Chanel Haute Couture Spring Summer 2019 – Last collection of Karl Lagerfeld. This season, the Grand Palais becomes the vast Mediterranean garden of a beautiful, big house. A pool of water is surrounded by trees and Southern plant species in a harmony of neat lines. Pathways are almost “à la française”, like 18th century gardens.
Indeed, it’s this period, his favorite, that has inspired Karl Lagerfeld, and in particular the talents of the marchands-merciers and the savoir-faire of the artisans of French luxury. Among the artistic themes of that century, flowers play an important role. Now, they are at the heart of CHANEL’s Spring-Summer 2019 Haute Couture collection, embroidered, painted, in lace, in feathers, in resin and also in ceramic, they appear even as hair jewels. They explode in bouquets of pastel pink, prairie green and sky blue, and in games of black, white, beige, navy blue, iridescent gold and silver. “It’s a serene, ideal, timeless collection, that’s absolutely now, with new shapes”, says Karl Lagerfeld.
Two silhouettes stand out, perched on strappy pumps revisiting an 18th century shoe. The first is long and slender: the head held high above wide boat necklines and supported by shoulders split with a hollow fold, both slightly rounded and pointed, highly graphic. Following the line of the body, lengths run to mid-calf. The second is more flowing with voluminous bell and corolla shapes, full skirts and the bust enveloped with straight or balloon sleeves. Sometimes, the fullness of a bust crosses the tubular line of a skirt or trousers and vice versa.
Like a central theme, one construction detail comes up every time: a collar or panel of a dress turned inside out, a rounded fold adorning a jacket, a skirt or a neckline, creating trompe-l’oeil and new volumes.
The dresses and the suits are very refined. On shouldered jackets with boat necklines and on the zip-up skirts that fall to mid-calf, or wraparound skirts cut to the knee, the braid quite literally melts into the fabric: embroidered into the tweed, the lamé wool or the grain de poudre, it further amplifies the pure line of what Karl Lagerfeld is calling “the new CHANEL”. Certain jackets are lengthened like tunics, while others with no collar but a folded lapel, geometric or asymmetric, adopt a double row of buttons. Some, belted high, are extended from a peplum or, conversely, shortened like spencer jackets or aged leather jackets, occasionally warmed with feathers.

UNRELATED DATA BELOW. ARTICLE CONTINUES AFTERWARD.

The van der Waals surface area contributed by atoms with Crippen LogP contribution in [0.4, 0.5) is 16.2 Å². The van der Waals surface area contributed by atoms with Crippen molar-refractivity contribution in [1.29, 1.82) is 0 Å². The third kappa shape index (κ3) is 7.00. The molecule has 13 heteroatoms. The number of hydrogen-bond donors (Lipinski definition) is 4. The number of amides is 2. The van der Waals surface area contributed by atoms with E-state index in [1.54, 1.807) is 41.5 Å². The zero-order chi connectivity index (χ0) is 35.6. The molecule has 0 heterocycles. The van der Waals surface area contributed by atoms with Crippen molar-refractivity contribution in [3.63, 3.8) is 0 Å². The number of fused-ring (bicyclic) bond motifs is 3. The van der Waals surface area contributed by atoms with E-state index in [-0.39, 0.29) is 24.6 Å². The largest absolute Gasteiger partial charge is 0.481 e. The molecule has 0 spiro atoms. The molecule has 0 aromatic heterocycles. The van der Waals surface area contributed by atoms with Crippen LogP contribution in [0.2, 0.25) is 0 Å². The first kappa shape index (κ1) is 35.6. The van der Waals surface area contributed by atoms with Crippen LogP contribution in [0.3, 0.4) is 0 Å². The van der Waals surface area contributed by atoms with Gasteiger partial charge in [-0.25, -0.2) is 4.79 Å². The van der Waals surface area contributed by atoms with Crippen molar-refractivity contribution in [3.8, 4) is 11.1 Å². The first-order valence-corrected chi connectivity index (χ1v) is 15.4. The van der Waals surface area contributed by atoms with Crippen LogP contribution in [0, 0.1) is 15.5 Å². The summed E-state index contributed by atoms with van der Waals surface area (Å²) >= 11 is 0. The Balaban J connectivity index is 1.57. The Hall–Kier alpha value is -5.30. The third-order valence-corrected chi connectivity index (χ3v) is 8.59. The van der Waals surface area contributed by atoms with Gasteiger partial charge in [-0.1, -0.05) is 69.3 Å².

On the dresses, reversed collars give the impression of a bolero. Here the braiding highlights the hyper graphic structure of the silhouette. The reversed pleat reappears on the bust and the hem of the dresses with big bell skirts in matt satin: pulled to the waist, opening like petals at the front or over the hips, they are lined with a second colour or with floral seedlings. Other dresses in sequinned silk faille are adorned with a lateral train inversed and flounced in lace, raised to the waist. A big dress with a pink lace skirt painted by hand has balloon sleeves finished with flat bows and ruffles cut into the serrated edge of the lace. Another in hand-painted blue lace is embroidered with ribbons laid like stripes. A flounced godet lengthens a skirt worn with a peplum top. The skirt of a suit in crêpe lamé is embellished with a burst of torn tulle.
In tune with the frivolity of 18th century style, the “lingerie” dresses in white pleated chiffon are interspersed with ennobled lace, ruffles and ladder lace. A dress in pleated chiffon slit with entre-deux lace is worn with a very structured leather jacket, for a contrasting and ultra-graphic silhouette. On the same principle a sequinned tweed skirt is coupled with a little cape covered with feathers and fastened at the neck with a leather bow.
The ateliers reveal here the treasures resulting from such patience and savoir-faire: on these dresses, every horizontal blind tuck is completed by hand, taking up to 350 hours of work. On one organza dress embroidered with flowers made from feathers, the organ pleats that animate the ruffles are gathered thread by thread. The smocked lozenges of a silk blouse are sewn by hand and held in place by 650 beads. A black leather dress cut in spirals is aerated by ladder lace.
An entirely sequinned white suit embroidered with patterns inspired by the porcelain of the Manufacture de Vincennes is a veritable work of art. An organza dress with a bolero effect is embroidered with real flowers immortalised in resin. Finally, a long green sequinned dress is embroidered with hand-painted ceramic flowers. The bride breaks all the rules. Beneath a silver sequinned white veil, she steps out in an embroidered bathing suit and swimming hat.